Monday, April 20, 2015

Greece to Seize Public-Sector Funds: Economic Genius Krugman on the Scene

How totalitarian will the new radical leftist government go to squeeze the country to payoff the banksters? Pretty far.  Greek Prime Minister Alexis Tsipras has ordered local governments to move their funds to the central bank.

With negotiations over bailout aid deadlocked, Tsipras needs the cash for salaries, pensions and a repayment to the International Monetary Fund The order is being questioned by local officials and slammed by the leading opposition party, reports Bloomberg.

According to B, the decree to confiscate reserves now held in commercial banks and transfer them to the central bank could raise about 2 billion euros ($2.15 billion),

“Central government entities are obliged to deposit their cash reserves and transfer their term deposit funds to their accounts at the Bank of Greece,” according to the decree issued today on a government website. The “regulation is submitted due to extremely urgent and unforeseen needs.”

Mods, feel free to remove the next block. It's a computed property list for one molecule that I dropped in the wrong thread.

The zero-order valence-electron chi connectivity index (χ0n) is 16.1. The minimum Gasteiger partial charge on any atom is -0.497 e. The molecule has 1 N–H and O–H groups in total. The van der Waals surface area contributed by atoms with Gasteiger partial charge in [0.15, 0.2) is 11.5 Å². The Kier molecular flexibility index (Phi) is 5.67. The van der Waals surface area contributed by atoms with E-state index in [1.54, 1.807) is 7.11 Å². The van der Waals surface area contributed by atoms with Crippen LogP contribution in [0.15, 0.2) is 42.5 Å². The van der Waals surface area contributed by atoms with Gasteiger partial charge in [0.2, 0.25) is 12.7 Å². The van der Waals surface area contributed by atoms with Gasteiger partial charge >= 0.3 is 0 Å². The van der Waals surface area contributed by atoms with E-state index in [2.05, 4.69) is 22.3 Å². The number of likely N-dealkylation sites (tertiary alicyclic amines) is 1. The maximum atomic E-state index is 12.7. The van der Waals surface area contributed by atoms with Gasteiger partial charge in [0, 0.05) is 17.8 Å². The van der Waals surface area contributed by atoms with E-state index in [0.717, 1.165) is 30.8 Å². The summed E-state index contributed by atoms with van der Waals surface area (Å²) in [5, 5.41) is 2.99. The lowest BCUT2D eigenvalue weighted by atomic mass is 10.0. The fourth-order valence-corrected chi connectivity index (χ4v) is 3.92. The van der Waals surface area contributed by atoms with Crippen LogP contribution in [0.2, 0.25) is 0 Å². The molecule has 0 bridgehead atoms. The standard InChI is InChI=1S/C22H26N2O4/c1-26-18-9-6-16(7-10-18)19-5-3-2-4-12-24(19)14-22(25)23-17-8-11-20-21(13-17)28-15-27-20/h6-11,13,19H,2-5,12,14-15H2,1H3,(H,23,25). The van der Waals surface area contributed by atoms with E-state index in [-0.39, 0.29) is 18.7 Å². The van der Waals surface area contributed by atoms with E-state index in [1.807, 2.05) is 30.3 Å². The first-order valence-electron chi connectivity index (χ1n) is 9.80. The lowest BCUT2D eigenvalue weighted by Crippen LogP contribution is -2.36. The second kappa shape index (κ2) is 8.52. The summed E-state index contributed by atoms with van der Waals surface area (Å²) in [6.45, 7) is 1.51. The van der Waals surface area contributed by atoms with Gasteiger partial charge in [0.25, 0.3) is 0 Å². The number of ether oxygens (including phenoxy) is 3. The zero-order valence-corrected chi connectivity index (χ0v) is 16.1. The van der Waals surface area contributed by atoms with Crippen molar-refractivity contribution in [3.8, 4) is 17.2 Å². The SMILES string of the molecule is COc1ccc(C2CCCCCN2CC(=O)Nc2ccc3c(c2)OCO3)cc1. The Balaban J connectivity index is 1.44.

The new funds may be just enough for salaries and a 770 million-euro payment to the IMF due on May 12.

Money confiscations in other areas are feared.

Meanwhile, after visiting Greece and meeting with the Greek president, economic genius Paul Krugman wrote this:
 If Greece can negotiate a halfway reasonable compromise, one that more or less pauses further austerity, it’s hard to see that the risks of exit would be worth it.
The only sound solution is for the Greek government to default, screw the banksters and remove the rigid regulations that exist on commerce in the country, so that Greeks can be freed to get back to business and grow the economy. Not a peep about this from the genius.  

The only reason a Greek exit from the Euro is attractive to some is becasue it provides the opportunity for the Tsipras government to print drachma Mugabe style.

A sound growing economy could grow if  Greece remains part of the eurozone or if it launched a non-inflationary drachma, that is not the problem. The regulations are the problem, Krugman's focus on Greek exit from the euro is interventionist misdirection.



  1. If they think the euro limits their ability for financial profligacy, just imagine what gold would be like.

  2. And what happens if they don't? because frankly they aren't ever going to see that money again if they hand it over.